When the forty days had past for a mother, those sufficient in worldly goods would often sacrifice a lamb. In those days, a lamb would cost about one dollar and seventy-five cents. If the woman was poor, however, the price of either doves or pigeon would suffice. They were available at a cost of about sixteen cents each. However... any offering made. whether large of small, would not be done personally by the woman. She was not allowed entry into the temple. She could not bring the creatures in, but would drop the purchase price given into one of the thirteen trumpet-shaped chests located in the Court of the Women. It is pleasant indeed that her son Jesus would change these things for the better, eliminating the way women were excluded in that male-dominated society.
Consequently, it was during the performance of these lawful, traditional rituals that Mary, Joseph and the others with them received further revelation. Shortly after the Rite of Purification was completed, Simeon (a name meaning “sign”) noted the child’s presence in the courtyard. Simeon was a righteous and devout man. He had practiced strict adherence to the Law. Taking his faith very seriously and looking after his spiritual condition, he was seen widely as one who walked constantly with God by the power of the Holy Spirit. In this capacity his prophetic statements were profoundly revered. Through him, the announcement came that the Light of God’s love had arrived. Jesus, a child already born and given to Israel, was prophetically thus said by Simeon to expand faith into the Gentile nations. Through the Messiah then, Israel thus would attain its true and highest glory.
The prophecy of Simeon, often read or spoken in the infant Christian household churches of Luke’s day, therefore reinforced the acceptance of Greeks, Romans and other peoples into the faith community. These persons were solidly anchored by Luke’s writing as participants in the mission of the church. They participated in the receiving of “holy things for holy people”.
At the time of that first temple visit, Joseph and Mary marveled at what was said by Simeon. But to Mary, he had given warning. The prophet revealed more of the child’s Messianic role. He foretold that a broad sword’s wound described Mary’s future deep and painful pang. It was the very pain of Jesus crucifixion that would to be felt by her. Her son would be nailed to the cross for the salvation of believers. This was the strife and the result foretold by Simeon in scripture…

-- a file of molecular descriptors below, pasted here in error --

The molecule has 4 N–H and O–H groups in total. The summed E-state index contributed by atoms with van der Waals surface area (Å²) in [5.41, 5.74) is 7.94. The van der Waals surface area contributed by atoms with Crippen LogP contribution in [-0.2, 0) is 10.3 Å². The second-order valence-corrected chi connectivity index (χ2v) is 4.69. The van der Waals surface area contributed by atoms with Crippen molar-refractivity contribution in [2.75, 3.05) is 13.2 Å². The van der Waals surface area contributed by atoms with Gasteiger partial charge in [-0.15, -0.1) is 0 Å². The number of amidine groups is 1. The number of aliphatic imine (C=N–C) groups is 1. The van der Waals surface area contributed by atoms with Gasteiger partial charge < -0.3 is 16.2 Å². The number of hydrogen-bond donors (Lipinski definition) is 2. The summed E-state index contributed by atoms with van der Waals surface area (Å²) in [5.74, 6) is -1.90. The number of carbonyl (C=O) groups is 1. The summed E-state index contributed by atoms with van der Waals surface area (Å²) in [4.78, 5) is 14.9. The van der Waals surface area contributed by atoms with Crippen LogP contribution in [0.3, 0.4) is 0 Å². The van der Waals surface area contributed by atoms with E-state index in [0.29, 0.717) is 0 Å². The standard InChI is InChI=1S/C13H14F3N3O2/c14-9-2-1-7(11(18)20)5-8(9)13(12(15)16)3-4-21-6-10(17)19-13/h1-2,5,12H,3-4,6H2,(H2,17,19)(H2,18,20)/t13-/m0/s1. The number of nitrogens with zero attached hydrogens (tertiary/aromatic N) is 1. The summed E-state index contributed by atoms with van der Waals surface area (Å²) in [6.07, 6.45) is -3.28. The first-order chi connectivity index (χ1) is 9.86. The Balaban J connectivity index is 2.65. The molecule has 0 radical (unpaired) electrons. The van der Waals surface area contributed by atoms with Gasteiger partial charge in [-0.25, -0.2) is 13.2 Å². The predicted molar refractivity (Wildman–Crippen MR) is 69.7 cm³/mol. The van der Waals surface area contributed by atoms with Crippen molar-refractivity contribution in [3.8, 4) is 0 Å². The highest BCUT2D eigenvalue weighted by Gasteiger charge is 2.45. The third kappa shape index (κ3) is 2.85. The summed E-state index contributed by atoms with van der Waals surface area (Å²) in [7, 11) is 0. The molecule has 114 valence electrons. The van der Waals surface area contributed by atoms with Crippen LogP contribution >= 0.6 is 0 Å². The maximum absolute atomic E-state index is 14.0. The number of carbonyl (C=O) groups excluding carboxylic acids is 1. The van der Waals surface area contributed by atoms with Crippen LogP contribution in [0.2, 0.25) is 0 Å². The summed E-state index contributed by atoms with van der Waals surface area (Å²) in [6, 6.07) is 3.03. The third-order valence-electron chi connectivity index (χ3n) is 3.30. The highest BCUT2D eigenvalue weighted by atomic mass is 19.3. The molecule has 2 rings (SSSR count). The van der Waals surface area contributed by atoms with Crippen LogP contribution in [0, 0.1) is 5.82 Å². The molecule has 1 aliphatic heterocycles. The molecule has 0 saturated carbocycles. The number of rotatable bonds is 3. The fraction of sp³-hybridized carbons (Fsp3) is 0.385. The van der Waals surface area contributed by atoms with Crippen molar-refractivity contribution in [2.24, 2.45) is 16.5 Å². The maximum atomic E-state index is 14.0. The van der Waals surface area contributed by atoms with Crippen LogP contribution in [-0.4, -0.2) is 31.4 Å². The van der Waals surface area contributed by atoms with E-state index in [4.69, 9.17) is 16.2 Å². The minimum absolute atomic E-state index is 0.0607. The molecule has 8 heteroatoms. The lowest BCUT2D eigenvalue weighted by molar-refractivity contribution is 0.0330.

And he will become a sanctuary, and a stone of offense, and a rock of stumbling to both houses of Israel, a trap and a snare to the inhabitants of Jerusalem. And many shall stumble thereon; they shall fall and be broken; they shall be snared and taken.” (Isaiah 8:13-16)
Then Luke stressed that the elderly prophetess Anna appeared. She announced the child Jesus to all with her within that courtyard. Here we must note that this was not a public broadcast to the temple authorities. The intent was not to inform the temple authorities. The words were spoken to the pious ones who had prayed daily with her in the courtyard. It was especially those lowly who had long waited with her for the Messiah.
That Mary and Joseph took Jesus to the temple so that all “righteousness” should be fulfilled, puts these events on the same level of importance in Luke’s gospel, as the later baptism of Jesus in the Jordan. As Jesus had told John during that later event, that baptism should happen so that “all righteousness should be fulfilled”. In Luke then, this is the multiple testimony to his readers that Jesus was raised according to the Law, and none were broken. From that early time the child Jesus would grow in favor before his family, and he maintained the code of innocence given as empowered by his heavenly Father. In this way the Messiah, having fulfilled the Law in its entirety… and yet having been crucified… could pay the penalty not for his own waywardness… but he laid down his life to pay for our disobedience and separation from God. This deliberate saving act of God made through his only begotten Son, accomplished holy satisfaction for our sin. To God be the glory! Such was the witness of Simeon, Anna and Luke when they announced that the Messiah… the Deliverer… had come into the world. Indeed, on this day we consider again their words… and marvel. Thanks be to God!